Ashton Laytham was a happy little boy until, at the age of seven, he lost his parents. Sent to Fayerweather to be brought up by his uncle and his uncle’s wife, he was perceived to be an unhappy, unlovable child. Shunned by family and servants and permitted no friends to visit, he grows to adulthood alone and aloof, with only an occasional illicit rendezvous to lighten his days.
When his uncle dies, leaving the estate virtually bankrupt, it’s left to Ashton to make good on his uncle’s gaming debts and save Fayerweather. But how? The family talisman, worth thousands of pounds, has been stolen and the suspects vanished in the night, leaving Ashton to face the loss of the home he’s come to love.
Geo Stephenson, who works in His Majesty’s civil service, has ghosts of his own. The product of a marriage of convenience, Geo has known all his life his father never loved his mother, and he vows that will never happen to him. Marked by a physical scar earned in battle, none of his previous lovers could bear looking at it without shuddering; his mental scars are due to the many friends lost in useless battles. Geo arrives with a fistful of Sir Eustace Laytham’s IOUs and a solution: Ashton accommodating him in bed, thereby paying off the debt.
Attracted to Geo in spite of himself and desperate for any human kindness, Ashton agrees ... never expecting to lose his heart to a man who has sworn he’ll never give his. Can these two men find a measure of happiness together?
William nodded in satisfaction, then said, “Chin up, stout fellow,” and began to dig out the splinter.
Arabella clutched Arthur’s hand. “You are being so brave, Friar Tuck!”
“It ... it does not hurt very much. Honestly, Belle. I mean Maid Marian.” He bit down hard on the wood, his complexion turning green.
“Got the bugger!” William exclaimed triumphantly. Arabella clapped her hands over her ears, but she giggled.
The blood flowed freely, and I sat down abruptly, feeling lightheaded.
Arabella tore off a strip of her petticoat, dabbed at the wound, and then bound it. “Are you feeling better, Arthur?” She petted his arm.
Robin Hood gave a dramatic moan. “No! Too late! We were too late. The arrowhead must have been dipped in poison. You’ll pay for this treachery, Sheriff, you and your dastardly Prince John.” He shook his fist at me, then turned back to his youngest brother. “But for now -- Friar Tuck died an honourable death. We must give him a hero’s funeral.”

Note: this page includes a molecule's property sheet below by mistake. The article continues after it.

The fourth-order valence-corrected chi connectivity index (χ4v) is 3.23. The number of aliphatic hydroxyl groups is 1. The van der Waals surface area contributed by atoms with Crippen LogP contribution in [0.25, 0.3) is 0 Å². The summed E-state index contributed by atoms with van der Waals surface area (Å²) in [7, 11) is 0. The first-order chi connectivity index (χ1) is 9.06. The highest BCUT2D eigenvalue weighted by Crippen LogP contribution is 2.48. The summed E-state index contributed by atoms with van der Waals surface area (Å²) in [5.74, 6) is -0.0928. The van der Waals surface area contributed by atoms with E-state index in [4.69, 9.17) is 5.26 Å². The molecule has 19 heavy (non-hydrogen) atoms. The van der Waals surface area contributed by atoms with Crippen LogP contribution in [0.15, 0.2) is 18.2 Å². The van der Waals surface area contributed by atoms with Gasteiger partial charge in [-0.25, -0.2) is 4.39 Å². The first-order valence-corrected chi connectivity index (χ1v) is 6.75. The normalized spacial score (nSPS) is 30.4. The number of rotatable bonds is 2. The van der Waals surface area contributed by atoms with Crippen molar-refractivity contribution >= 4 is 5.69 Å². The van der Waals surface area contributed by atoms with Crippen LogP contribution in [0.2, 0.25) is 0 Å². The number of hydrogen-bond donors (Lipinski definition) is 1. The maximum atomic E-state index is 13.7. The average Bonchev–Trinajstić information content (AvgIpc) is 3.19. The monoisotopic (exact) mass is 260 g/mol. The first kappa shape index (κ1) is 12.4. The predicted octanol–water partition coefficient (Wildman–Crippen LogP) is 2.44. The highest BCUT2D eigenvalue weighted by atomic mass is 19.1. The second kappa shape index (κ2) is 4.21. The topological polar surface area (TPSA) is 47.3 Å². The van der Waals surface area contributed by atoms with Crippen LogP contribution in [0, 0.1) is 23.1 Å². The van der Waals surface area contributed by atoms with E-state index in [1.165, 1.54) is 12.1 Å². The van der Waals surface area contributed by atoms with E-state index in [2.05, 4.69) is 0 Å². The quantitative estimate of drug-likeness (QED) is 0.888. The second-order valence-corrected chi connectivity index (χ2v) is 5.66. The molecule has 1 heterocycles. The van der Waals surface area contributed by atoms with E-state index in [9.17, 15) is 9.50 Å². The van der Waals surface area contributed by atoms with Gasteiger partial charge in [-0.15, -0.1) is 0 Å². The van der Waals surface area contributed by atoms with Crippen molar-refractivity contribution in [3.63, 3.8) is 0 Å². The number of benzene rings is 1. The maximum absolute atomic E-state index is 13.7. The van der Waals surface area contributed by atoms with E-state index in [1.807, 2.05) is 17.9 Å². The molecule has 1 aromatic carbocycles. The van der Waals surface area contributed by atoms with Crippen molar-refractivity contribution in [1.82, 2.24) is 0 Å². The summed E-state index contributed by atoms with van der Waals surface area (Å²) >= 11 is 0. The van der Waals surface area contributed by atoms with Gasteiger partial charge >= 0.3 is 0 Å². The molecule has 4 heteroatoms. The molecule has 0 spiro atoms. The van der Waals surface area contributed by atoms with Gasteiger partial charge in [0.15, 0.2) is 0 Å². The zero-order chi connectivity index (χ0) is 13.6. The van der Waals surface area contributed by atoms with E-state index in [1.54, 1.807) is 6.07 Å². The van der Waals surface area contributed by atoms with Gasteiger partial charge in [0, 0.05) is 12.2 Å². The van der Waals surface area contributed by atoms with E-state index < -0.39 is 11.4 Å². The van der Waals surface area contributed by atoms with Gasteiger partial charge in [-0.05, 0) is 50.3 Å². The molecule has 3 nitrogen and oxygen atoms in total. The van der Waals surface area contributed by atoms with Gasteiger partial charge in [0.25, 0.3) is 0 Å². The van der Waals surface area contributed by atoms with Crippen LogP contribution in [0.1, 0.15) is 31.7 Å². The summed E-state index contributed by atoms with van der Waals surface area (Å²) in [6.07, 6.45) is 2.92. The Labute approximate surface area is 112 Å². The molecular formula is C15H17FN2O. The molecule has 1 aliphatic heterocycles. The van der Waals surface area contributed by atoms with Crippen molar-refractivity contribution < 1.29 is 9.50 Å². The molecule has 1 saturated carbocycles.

“Dying from a wound gone putrid isn’t heroic,” I grumbled.
“None of that, Sheriff. It was through your actions ... Hold on a tick. John, we need -- No, you already risked all to fetch the knife for the field surgery. I shall go in search of the valiant warrior. You lot dig the grave.”
“I don’t see why I should have to.” I kicked at a tussock of grass.
But William raced off, and as usual, the others paid me no heed, instead scraping out a shallow hole in the ground near the pond’s edge.
It seemed William was gone a good three quarters of an hour, but perhaps I had that wrong. I grew bored and wanted to visit the stable, where at least the grooms treated me well and one of the stable boys was friendly to me, but I was shouted down.
Eventually William came jogging out of the Hall.
“Sorry, chaps. Had to go ... er ... searching. See what I found.” It was a lead soldier with the Tarleton helmet of the Light Dragoons, his coat painted madder red and his collar royal blue.
“I say, that’s ... That belongs to me!” A friend of Aunt Cecily had given the set to me one Christmas, before the Scarlett brothers arrived and he realised he preferred them to me.
William sneered, not a pleasant expression, and he placed the soldier into the “grave” and tossed a handful of dirt into it. “I am the resurrection and the life, sayeth the Lord ...” He intoned with righteous zeal. His eyes took on a faraway look, and I curled my lip in disdain, but he was so wrapped in his visions of nobility that he didn’t see. “Ashes to ashes, dust to dust. Yea, though I walk through the valley of the shadow of death ...”
Arabella sniffled. Being unable to stand, Arthur sat to attention. John stood beside him, his bugle in hand.
I sulked. It was my soldier, after all, and it had been commandeered without even a by your leave.
At Arthur’s other side stood William, his eyes lit with almost militant fervour. “Wouldn’t it be wizard to fight a final, desperate battle against overwhelming odds, chaps?”
“As Father did, Robin?”
“Yes, just as Father did!” His expression became wistful. “Father ... He lies buried in a mass grave at the crossroads of Quatre-Bras. When I fall ...”
“I shall see to it you have a hero’s send-off, Robin.” John rested his hand on his brother’s shoulder.
“I, also,” Arthur chimed in.
“And I imagine you’ll visit his grave each year on the anniversary of when he fell and leave flowers?” I scowled, hunched a shoulder, and turned away. “What rot.”
But it would have been as well if I’d spared my breath.
“Thank you, chaps.” William cleared his throat. “Now, bugler, if you will?”
John raised his bugle to his lips and began to play “Last Post,” and I came to a reluctant halt, taken by the haunting notes in spite of myself. He drew in a breath and blew, drew in a breath and blew, and he did it so earnestly, never once hitting a sour note.
He had toyed with that bugle often and often, but this time ... It occurred to me how very beautiful he was, with his thick brown hair falling haphazardly into astonishingly blue eyes, and it was then that I tumbled helplessly, hopelessly in love with him.
But it was not until six years later, on my seventeenth birthday, when we were all down from school, that I made lo -- had John Scarlett the first time.